This article originally appeared on November 29, 2021 at Baptist News Global.
When David Gushee wrote his article “The Deconstruction of American Evangelicalism” for Baptist News Global, he kicked off what would become the focus of the next stage in the debate between conservative evangelical complementarians and their egalitarian counterparts.
That debate took the form of a Thanksgiving weekend Twitter war between representatives of the Council on Biblical Manhood and Womanhood and three of most prominent Christian authors currently pushing back against the kind of complementarian theology espoused by CBMW.
The disagreement appears to be not whether the Bible communicates objective truth but how the Bible’s revealed truth is interpreted or gets clouded by culture.
In his BNG piece, Gushee argued that the “intellectual underpinnings of evangelicalism are being deconstructed” by Christian scholars such as Kristin Kobes Du Mez, Beth Allison Barr, Jemar Tisby, Andrew Whitehead, Samuel Perry, and Jacob Alan Cook. According to Gushee: “‘Evangelical Christianity’ turns out to have been at a theological level little more than a rebranding of fundamentalism by a certain group of mid-20th century white men.”
Of course, this certain group of mid-20th century white men (and their heirs) soon would begin voicing their objections to Gushee’s piece.
The ‘Gushee-esque Deconstruction Project’ vs. ‘the Queen’
In response to Gushee, Jonathan Leeman wrote an article for the conservative Calvinist website 9 Marks arguing that:
- Evangelical doctrine is equated with the sound doctrine described in the Bible.
- The authors Gushee mentioned are coming from historical and sociological perspectives rather than a biblical studies perspective.
- Theology is being “dethroned as the queen of the sciences.”
- “The deconstruction project” is simply a postmodern criticism of hierarchy.
Leeman is a graduate of Southern Baptist Theological Seminary, works as an editor for 9Marks and is an elder at Cheverly Baptist Church in Maryland. Gushee also earned a master of divinity degree from Southern Seminary, but in a different era of the school’s ideology. Gushee has left the evangelicalism of his youth and young adult years; Leeman represents those defending the modern understanding of that very evangelicalism from a Calvinistic and complementarian perspective.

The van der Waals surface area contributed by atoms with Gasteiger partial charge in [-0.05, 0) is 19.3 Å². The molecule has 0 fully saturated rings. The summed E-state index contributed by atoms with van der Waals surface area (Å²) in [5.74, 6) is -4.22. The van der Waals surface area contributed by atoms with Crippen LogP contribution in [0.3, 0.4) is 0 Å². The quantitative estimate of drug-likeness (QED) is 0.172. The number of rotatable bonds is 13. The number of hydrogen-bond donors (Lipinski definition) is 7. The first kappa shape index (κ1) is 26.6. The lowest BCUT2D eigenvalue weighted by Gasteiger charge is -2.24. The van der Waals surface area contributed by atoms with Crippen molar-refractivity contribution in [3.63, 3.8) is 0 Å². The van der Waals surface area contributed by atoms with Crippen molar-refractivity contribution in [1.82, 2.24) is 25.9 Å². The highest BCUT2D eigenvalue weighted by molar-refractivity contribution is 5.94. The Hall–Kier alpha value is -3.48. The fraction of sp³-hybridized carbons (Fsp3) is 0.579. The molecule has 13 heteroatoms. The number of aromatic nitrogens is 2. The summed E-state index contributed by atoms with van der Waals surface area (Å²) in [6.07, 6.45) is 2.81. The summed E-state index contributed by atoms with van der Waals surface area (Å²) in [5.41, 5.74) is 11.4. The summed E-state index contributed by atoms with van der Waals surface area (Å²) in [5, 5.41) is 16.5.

Complementarianism is the belief that God created men and women distinctly for different roles in church and home and that men always should exercise authority over women, even their wives, and that only men are biblically qualified to serve as pastors.
In response to Gushee’s article, Leeman proposes that pastors should:
- Ask if the hurt described by these authors is legitimate.
- See abusive power dynamics in light of the Calvinistic doctrine of total depravity.
- Admit their own temptations to power.
- Realize that connecting theology and power isn’t always bad.
- Discourage people from trusting historians too much.
- Reject any theology that emphasizes personal story more than objective biblical interpretation.
- Dismiss the “Gushee-esque ‘post-evangelical’ — a.k.a. liberal” approach of what he calls essentializing race.
Who’s afraid of the big bad wolves?
Leeman also implies that these authors are “wolves,” claiming that they “take a wicked delight in posturing as protectors of the hurt,” … “have managed to frame the conversation for the group,” … and “exploit these experiences to lead people into false teaching and church division.”
Du Mez took exception with many things Leeman wrote, saying that what Leeman wrote “not even remotely” describes what the scholars he criticized are doing. She tweeted: “You make so many unsubstantiated & incorrect assumptions throughout your piece & in this thread about me, my scholarship, & the discipline of history.”
Of all the issues she took with Leeman’s article and subsequent tweets, she especially confronted his “wolves” accusation. “If you must warn of wolves, be precise & get your facts straight. If you are unable or unwilling to do so, leave off the wolf talk,” she tweeted. She also called it “irresponsible at best,” and said it was “intellectually lazy, theologically insupportable, and, particularly in our current moment, dangerous.”
During the argument on Twitter, Leeman accused Du Mez, Barr and Tisby of approving Gushee’s post-evangelical theology because they had all thanked Gushee for his Baptist News Global article.
Barr replied: “I thank a lot of people I don’t agree with or identify with. It is called human decency. I also thank people who make good insights even if I wouldn’t agree with them theologically. Just because we disagree theologically doesn’t mean we dismiss good scholarship.”
After Leeman said to Du Mez, “Your entire book says that” it’s “only about gender and race,” Du Mez had to conclude: “I think I need to bow out at this point. If you’re not able to have a more nuanced conversation than that, to see the interplay between theology and culture that I describe and critique, I think we’re going to have to agree to disagree. On all of it.”
Who’s theology has been formed by culture?
While the Christian scholars Gushee cited in his Baptist News Global piece focus on different specialties, they all seem to agree that much of what conservative evangelicals assume to be clearly biblical is actually formed by a subculture of power.
Conservative evangelicals, however, believe their theologies are based on the clear teaching of Scripture.